I recently made a trip to Seattle. One of the places that I had wanted to visit was the Seattle Central Library run by the Seattle Public Library System. I have been told my people that this place was worth a visit but I didn't expect it to blow my mind like it did.
The library was opened to the public in 2004 and features floors (or platforms) that are offset from eachother. These platforms were then "wrapped" with a glass exterior shell. The building is striking but not necessarily pretty; the proportions just seem arbitrary to me.
The interior of the library is absolutely breathtaking though. This is the most exciting, exhilarating, and emotional library I had been in. No, it's the most stunning building I have been in period.
Some people have criticized this building for being too cold and lonely. I think it's helplessly beautiful in a cool, modernist way.
First floor has letterpress-like flooring.
The giftshop is on tracks so it sandwiches together when closing to hide the merchandise.
Navigating the library can get a bit overwhelming at first. The communicative signs in Futura (I think) help.
The interior is airy and warm thanks to the completely glass exterior structure. It helps blend the sidewalk with the interior of the building.
It's really amazing how brave this building is. I don't think I've ever seen a public structure this expressive.
This is the 4th floor where the meeting rooms are located. Hallways are completely painted in this blood red.
You can't help but feel like you're in a sci-fi movie walking through these halls.
Even the more quiet spaces are rather playful.
Escalators are universally finished in a fluorescent lime color. The single-file design along with the backlit panels makes it an almost a psychedelic experience.
The library only has escalators that go up though. To get down, you have to take the stairs or the elevator.
The reading room is lit with plenty of light and dark furniture to help you focus.
Furnished with .03 chairs designed by Maarten Van Severen and what looks to be the Joyn tables by the Bouroullec brothers.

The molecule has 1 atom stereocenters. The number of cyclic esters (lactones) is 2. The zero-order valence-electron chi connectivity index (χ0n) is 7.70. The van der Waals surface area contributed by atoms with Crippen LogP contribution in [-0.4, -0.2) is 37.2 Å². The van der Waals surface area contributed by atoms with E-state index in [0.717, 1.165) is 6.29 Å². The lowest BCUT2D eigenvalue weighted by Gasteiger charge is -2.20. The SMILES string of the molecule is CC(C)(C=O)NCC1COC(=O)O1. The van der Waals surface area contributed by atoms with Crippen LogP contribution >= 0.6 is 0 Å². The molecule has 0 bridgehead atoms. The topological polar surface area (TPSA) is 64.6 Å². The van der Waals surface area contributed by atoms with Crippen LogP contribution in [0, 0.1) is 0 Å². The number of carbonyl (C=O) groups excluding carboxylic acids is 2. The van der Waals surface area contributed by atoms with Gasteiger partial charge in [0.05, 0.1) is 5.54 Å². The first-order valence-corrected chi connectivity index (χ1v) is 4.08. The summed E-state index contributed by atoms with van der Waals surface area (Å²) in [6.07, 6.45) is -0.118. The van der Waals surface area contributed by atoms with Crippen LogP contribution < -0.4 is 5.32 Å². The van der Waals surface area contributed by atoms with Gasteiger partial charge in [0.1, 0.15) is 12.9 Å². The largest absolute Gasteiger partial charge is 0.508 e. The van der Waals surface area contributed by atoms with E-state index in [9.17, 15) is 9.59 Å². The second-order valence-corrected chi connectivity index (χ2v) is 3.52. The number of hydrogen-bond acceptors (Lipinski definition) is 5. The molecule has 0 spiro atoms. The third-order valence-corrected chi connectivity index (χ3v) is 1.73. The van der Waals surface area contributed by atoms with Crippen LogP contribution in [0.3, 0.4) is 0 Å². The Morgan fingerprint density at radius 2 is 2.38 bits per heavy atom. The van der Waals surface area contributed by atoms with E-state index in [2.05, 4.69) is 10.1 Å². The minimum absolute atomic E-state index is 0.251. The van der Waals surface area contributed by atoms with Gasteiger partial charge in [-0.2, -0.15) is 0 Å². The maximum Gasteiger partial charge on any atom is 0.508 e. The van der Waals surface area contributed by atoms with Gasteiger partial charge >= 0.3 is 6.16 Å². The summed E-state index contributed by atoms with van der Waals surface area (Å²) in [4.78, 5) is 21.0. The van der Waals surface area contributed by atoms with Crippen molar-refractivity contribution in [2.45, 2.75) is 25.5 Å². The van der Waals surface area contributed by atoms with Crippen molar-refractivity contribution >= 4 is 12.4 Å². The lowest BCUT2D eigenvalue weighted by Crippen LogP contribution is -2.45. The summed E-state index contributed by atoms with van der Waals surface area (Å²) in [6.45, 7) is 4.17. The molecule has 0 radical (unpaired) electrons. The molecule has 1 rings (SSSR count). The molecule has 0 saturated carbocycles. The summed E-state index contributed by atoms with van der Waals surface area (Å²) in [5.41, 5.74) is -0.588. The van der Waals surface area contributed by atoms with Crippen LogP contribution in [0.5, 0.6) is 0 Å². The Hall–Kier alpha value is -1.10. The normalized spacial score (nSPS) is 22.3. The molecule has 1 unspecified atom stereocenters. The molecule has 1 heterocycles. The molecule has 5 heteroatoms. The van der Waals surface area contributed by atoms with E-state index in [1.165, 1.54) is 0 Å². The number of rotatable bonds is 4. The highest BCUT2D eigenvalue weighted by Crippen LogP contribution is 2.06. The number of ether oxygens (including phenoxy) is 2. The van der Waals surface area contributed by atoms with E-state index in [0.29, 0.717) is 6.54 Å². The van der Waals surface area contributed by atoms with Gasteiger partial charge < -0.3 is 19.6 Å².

Modern and communicative.
The elevator plaque. Not a fan of the cut-out letters; they just get filled with grime.
The color palette of the library gorgeous regardless of where you are.
The "main" floor of the library is appropriately called the "living room". The library consistently uses non-traditional names that helps to make your stay exciting. The book collection is called the "spiral" and the computer workspace is called the "mixing chamber".
A concrete center block provides much of the structural rigidity.
More beautiful escalators.
I would work here everyday.
The bookshelves have these frosted ends that helps the shelves look organized without being too monolithic.
The Dewey Decimal numbers are labeled on the floor.
More examples of eye-catching labelling.
The padded ceiling of the highest floor that is open to the public.
From this floor, you can also watch people browsing and working.
I had a great time at the Central Library. The design of the building is controversial but inarguably brave and a fascinating space to be encompassed by. It's also an incredible feat when you consider that libraries are normally the most dull public spaces you come across. If you're ever in the area, a visit here is a must.